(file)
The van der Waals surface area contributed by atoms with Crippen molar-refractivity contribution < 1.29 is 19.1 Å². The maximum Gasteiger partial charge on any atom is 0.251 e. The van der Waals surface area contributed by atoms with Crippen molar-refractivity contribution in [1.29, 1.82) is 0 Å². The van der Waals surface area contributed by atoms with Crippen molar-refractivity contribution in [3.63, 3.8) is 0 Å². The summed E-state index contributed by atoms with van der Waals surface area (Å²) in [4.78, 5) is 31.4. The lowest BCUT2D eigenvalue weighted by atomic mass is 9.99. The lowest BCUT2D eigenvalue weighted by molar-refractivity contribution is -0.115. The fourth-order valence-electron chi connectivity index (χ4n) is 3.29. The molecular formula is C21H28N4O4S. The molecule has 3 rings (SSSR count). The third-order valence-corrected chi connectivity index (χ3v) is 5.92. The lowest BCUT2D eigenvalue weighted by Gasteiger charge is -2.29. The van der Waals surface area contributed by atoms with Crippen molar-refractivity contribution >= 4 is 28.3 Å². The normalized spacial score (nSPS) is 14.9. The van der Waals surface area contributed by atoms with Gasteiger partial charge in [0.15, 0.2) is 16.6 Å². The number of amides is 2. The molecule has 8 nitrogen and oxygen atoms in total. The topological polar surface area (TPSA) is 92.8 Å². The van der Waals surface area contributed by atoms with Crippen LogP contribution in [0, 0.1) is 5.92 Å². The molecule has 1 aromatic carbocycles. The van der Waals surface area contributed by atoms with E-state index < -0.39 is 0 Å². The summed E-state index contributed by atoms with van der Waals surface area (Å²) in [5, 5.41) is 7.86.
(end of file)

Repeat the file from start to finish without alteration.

The van der Waals surface area contributed by atoms with Crippen molar-refractivity contribution < 1.29 is 19.1 Å². The maximum Gasteiger partial charge on any atom is 0.251 e. The van der Waals surface area contributed by atoms with Crippen molar-refractivity contribution in [1.29, 1.82) is 0 Å². The van der Waals surface area contributed by atoms with Crippen molar-refractivity contribution in [3.63, 3.8) is 0 Å². The summed E-state index contributed by atoms with van der Waals surface area (Å²) in [4.78, 5) is 31.4. The lowest BCUT2D eigenvalue weighted by atomic mass is 9.99. The lowest BCUT2D eigenvalue weighted by molar-refractivity contribution is -0.115. The fourth-order valence-electron chi connectivity index (χ4n) is 3.29. The molecular formula is C21H28N4O4S. The molecule has 3 rings (SSSR count). The third-order valence-corrected chi connectivity index (χ3v) is 5.92. The lowest BCUT2D eigenvalue weighted by Gasteiger charge is -2.29. The van der Waals surface area contributed by atoms with Crippen molar-refractivity contribution >= 4 is 28.3 Å². The normalized spacial score (nSPS) is 14.9. The van der Waals surface area contributed by atoms with Gasteiger partial charge in [0.15, 0.2) is 16.6 Å². The number of amides is 2. The molecule has 8 nitrogen and oxygen atoms in total. The topological polar surface area (TPSA) is 92.8 Å². The van der Waals surface area contributed by atoms with Crippen LogP contribution in [0, 0.1) is 5.92 Å². The molecule has 1 aromatic carbocycles. The van der Waals surface area contributed by atoms with E-state index < -0.39 is 0 Å². The summed E-state index contributed by atoms with van der Waals surface area (Å²) in [5, 5.41) is 7.86.